Paul K. Branch, M.D. - Holistic Medicine and Classical Homeopathy


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The Alternative Healer

Archive for the ‘Alternative Medicine Basics’ Category


Menopause: What is the Best Therapy?

Thursday, December 16th, 2010

Menopause is a time of transition, a crossing from one state to another. The key in all transitions is to find safe passage across what can be rough waters. From the point of view of traditional Chinese medicine, a key year in this transition lies in the 48-49 year range. When confronted with menopausal or peri-menopausal symptoms, there are three main paths that a woman can take:

▪ Conservative. This views menopause as a natural transition where treatment should be minimal. In my practice, women who choose this path use classical homeopathy and perhaps some nutritional and dietary therapy to manage symptoms.
▪ Energy Imbalance Perspective. This point of view reflects the understanding of Chinese medicine (TCM). From the point of TCM, hot flashes and other menopausal symptoms arise out of an energy imbalance that can easily occur at mid-life. The energy of the kidneys, which create cooling vital fluids, declines at menopause, and thus fall out of balance with the fire energy of the body. The water-fire balance tips in favor of heat and leads to hot flashes. In addition, when women stop menstruating, they may load extra toxicity which formerly was excreted through menstruation. If the body does not find a new balance, illness may develop. Women who choose the energy balance path can use herbal therapy to replenish their lost vital essence, and often hold this balance through the transition and beyond. They may or may not use classical homeopathy along with this approach.
▪ Hormonal Imbalance perspective. This is viewpoint of a segment of western doctors, particularly those involved in anti-aging medicine, and has been popularized by Suzanne Somers. In this view, the decline of hormones in mid-life leads to symptoms. To manage the symptoms, this view advocates replenishing the lost hormones with bio-identical hormones. The agreement among all doctors who work at the forefront of this field is that estradiol (estrogen) should not be taken orally. Doctors mainly prescribe transdermal (applied to skin) application for both estradiol and progesterone replacement, although many advocate taking the progesterone orally if there is insomnia. Within this group of doctors, there are many individual variations, but two main groups you should be aware of:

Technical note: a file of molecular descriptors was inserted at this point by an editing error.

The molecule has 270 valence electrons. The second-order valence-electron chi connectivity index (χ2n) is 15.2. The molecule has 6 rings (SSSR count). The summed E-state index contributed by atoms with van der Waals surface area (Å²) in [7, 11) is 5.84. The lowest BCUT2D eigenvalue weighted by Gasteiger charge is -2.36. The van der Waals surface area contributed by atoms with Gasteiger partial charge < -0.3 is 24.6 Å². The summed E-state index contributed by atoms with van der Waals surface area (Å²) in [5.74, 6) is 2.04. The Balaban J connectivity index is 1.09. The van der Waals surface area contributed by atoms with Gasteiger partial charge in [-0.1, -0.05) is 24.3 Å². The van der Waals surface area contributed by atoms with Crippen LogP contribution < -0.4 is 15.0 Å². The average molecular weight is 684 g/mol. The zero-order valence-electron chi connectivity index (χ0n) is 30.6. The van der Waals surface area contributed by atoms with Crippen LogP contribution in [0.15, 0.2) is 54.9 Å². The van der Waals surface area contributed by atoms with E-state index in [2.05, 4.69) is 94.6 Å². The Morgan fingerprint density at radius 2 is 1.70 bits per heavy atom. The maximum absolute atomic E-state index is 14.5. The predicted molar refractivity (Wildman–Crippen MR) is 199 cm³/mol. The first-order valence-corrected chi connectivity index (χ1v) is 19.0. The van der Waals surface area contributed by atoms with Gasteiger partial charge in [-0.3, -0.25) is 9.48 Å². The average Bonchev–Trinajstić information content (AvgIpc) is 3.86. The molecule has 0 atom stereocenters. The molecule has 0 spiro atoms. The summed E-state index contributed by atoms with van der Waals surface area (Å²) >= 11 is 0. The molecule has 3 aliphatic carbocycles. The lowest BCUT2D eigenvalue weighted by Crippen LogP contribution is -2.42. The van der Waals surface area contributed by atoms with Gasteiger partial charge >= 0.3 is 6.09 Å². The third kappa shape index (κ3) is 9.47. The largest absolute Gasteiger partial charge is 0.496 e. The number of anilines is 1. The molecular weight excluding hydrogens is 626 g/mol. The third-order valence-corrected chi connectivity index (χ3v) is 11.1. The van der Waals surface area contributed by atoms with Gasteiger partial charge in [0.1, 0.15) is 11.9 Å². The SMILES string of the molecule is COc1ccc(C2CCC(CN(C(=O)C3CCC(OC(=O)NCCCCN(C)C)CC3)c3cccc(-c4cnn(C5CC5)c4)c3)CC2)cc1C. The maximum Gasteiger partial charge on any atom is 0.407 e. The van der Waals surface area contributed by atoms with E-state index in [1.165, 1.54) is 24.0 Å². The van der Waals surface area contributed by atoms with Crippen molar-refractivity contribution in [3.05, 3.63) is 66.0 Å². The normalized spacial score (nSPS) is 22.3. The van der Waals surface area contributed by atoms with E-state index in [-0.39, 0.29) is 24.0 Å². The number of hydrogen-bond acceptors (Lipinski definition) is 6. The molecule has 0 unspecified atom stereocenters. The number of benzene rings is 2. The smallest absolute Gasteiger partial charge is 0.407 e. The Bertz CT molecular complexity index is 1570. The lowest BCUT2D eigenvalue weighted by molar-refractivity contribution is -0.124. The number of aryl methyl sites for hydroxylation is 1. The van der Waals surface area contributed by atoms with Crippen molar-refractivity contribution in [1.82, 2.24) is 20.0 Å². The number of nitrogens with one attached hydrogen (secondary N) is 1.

⁃ -Cyclers: This sub-group, whose chief proponent is Susie Wiley, maintains that        women should take hormones in a way that mimics the hormonal rhythms of a younger, menstruating women. In this method of hormone replacement, the first half of the cycle is an estrogen phase and the second half is a progesterone phase. When hormones are cycled in this way it will promote a menstrual period. The Wiley Protocol is the most extreme of the cycler group, because it advocates returning a woman to the higher hormonal levels of a young woman, attempting to exactly mimic the rhythm of young adulthood.
-Non-cyclers: This group usually gives static (i.e. the same dose each day) daily doses of hormones. If a diagnosis of “estrogen dominant” is given, then there will be a daily dose of progesterone alone. Other situations may call for giving both estradiol and progesterone. Some doctors always give a combination of estradiol and progesterone each day.

In reference, to the above three approaches, here is the approach of my practice:
1) If I had to choose only one therapy from the above three, I would choose classical homeopathy. The reason is that this treatment is so deep that it can manage most health problems. With a good homeopathic prescription, a woman feels better than using either Chinese herbal medicine or bio-identical hormone replacement alone, or together. I find that using bio-identical hormone replacement can be limited in cases where the health of the woman is not that good.
2) Treating with classical homeopathy and then supplementing with Chinese herbals to fine-tune and build the vital essence of the body is an excellent way to proceed.